Hospice – also known as palliative care – is an approach to medicine for those with terminal illness that are either no longer able to receive treatment, or have chosen not to engage in the aggressive treatment necessary to address the condition.
In hospice, patients treat the symptoms of the illness rather than try to cure it, in order to ensure that the patient passes on with dignity, and can spend as much time as possible as comfortable as possible before they leave the world. Hospice can take place at a medical facility, like a nursing home, but many programs offer in-home hospice services so that patients can receive hospice care in the comfort of their own home, and so that they can spend as much time as they want with friends and family.
The Effect of Hospice on the Family
For family members, hospice can be seen as somewhat of a blessing. It is a chance to spend as much time as possible with someone you love before they leave this world. This is especially true of patients that receive in-home hospice, where family members may be living with them and spending every moment with them before they go.
But it can also be a difficult time – so much so that bereavement services of some kind are considered a standard part of hospice care. That is because spending so much meaningful time with someone right before they leave can create a feeling of emptiness that is difficult to overcome. The family members of many patients are thrilled to be able to spend time with their loved ones, but they no doubt feel the loss after it is over.
How Grief Counseling Can Help
The emotional toll of losing someone you love can be difficult. That is why it is so important to consider reaching out to an experienced therapist for grief at an early stage, and consider working with someone to work through those thoughts and emotions.
Grief is a heavy emotion. It is also one that can linger, and show itself in ways that you may not expect. Grief counseling uses tactics like cognitive behavioral therapy and mindfulness, with a professional that can support the emotions you feel and provide solutions to help you control your most pressing challenges. Through grief counseling, patients receive:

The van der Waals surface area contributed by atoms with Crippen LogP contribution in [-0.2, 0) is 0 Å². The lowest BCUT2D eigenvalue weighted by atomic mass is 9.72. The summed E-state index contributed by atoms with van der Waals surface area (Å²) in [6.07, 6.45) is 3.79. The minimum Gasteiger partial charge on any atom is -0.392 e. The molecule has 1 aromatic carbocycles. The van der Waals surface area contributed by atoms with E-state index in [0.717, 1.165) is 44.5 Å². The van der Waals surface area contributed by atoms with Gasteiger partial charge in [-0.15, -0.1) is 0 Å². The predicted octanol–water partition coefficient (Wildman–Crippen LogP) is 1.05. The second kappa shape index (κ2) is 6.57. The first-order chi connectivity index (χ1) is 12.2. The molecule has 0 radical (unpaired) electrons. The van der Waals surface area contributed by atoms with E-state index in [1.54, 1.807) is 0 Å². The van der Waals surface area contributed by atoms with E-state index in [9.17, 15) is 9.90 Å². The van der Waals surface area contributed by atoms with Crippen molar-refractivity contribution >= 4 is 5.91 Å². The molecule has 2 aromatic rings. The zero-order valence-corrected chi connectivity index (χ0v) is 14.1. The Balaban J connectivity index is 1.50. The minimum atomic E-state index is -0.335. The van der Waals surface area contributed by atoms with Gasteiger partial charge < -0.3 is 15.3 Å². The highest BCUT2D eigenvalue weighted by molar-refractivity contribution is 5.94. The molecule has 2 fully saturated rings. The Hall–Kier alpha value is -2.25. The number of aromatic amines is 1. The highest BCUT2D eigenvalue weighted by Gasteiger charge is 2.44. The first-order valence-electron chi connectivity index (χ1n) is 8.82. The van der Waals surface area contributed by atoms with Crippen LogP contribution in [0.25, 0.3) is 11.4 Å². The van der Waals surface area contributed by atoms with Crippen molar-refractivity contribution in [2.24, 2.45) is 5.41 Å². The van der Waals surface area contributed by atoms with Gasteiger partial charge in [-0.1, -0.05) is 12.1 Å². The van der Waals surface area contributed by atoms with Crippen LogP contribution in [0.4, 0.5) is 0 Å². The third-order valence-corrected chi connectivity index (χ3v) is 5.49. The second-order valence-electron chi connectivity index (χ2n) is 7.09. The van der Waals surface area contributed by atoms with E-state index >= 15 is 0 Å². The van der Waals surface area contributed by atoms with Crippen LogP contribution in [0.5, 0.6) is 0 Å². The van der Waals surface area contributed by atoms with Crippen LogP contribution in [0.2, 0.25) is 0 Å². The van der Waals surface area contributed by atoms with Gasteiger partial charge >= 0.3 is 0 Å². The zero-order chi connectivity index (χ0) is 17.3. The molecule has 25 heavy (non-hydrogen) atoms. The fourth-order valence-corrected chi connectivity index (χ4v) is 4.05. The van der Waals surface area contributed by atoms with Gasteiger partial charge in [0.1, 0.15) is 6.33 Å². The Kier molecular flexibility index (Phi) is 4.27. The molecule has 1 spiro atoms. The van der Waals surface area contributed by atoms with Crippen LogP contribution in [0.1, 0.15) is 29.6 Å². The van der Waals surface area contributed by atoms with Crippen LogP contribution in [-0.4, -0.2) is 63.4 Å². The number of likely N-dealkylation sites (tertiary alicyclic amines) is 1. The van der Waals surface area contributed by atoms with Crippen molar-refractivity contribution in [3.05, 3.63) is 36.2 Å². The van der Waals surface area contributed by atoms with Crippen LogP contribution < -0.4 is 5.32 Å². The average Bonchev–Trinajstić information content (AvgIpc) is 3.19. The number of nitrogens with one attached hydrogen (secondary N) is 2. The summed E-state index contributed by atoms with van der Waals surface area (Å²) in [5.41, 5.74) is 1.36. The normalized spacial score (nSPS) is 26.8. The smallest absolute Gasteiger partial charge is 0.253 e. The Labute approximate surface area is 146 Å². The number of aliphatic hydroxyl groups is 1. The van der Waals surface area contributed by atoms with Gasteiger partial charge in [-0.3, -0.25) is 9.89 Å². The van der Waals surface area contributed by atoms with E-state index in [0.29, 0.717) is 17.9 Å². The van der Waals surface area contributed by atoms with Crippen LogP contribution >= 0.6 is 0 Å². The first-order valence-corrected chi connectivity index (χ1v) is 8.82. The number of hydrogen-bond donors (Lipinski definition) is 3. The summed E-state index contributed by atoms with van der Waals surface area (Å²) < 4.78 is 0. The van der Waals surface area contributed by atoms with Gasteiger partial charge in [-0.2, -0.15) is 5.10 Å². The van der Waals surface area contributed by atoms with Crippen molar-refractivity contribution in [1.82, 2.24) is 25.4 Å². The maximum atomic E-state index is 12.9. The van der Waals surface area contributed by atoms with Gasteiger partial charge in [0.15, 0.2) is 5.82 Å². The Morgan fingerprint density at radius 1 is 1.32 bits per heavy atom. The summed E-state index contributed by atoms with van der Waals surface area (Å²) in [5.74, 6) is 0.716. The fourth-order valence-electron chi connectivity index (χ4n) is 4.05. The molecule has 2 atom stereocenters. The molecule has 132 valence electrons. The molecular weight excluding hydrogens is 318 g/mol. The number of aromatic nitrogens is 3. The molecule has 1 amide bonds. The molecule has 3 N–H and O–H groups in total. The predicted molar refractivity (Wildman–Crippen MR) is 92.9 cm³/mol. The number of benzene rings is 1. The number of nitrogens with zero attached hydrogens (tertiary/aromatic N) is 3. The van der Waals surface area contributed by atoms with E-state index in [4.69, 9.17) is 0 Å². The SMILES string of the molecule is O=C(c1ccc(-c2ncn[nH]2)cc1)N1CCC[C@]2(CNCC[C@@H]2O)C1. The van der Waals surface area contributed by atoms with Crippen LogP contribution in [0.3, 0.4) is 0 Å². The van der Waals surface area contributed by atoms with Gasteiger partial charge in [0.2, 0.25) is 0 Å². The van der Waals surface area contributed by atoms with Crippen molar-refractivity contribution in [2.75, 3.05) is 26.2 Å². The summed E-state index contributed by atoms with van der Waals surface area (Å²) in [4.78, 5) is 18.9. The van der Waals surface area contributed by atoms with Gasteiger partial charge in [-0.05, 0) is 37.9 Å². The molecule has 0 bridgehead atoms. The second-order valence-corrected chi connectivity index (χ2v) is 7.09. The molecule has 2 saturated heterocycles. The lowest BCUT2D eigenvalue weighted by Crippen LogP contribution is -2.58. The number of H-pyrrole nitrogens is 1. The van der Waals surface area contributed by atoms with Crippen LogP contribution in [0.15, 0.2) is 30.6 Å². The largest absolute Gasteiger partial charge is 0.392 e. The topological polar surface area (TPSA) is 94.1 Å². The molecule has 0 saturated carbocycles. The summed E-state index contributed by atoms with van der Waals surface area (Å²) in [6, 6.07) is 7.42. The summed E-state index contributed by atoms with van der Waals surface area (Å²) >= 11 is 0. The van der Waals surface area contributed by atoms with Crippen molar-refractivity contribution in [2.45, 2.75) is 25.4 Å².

- Emotional Processing and Healing – Grief counseling facilitates the healthy expression and processing of complex emotions associated with grief, aiding in emotional healing and reducing the risk of prolonged or complicated grief.
- Coping Skills Development – Grief counseling enhances the ability to develop and implement effective coping strategies, aiding individuals in managing grief-related stress and improving overall psychological well-being.
- Life Adjustment Support – Grief counseling assists individuals in adapting to life changes following a loss, fostering resilience, and helping to rebuild a sense of normalcy and purpose in life after bereavement.
Grief counseling utilizes storytelling and personal narratives to help individuals reframe and understand their experiences of loss, emphasizing the creation of meaning and coherence in the context of grief. Losing someone is hard. Losing someone after hospice can be especially difficult, because you were able to spend much more time with the person, knowing that this end date was coming. If you feel like you might benefit from help, contact Long Island Psychology, today.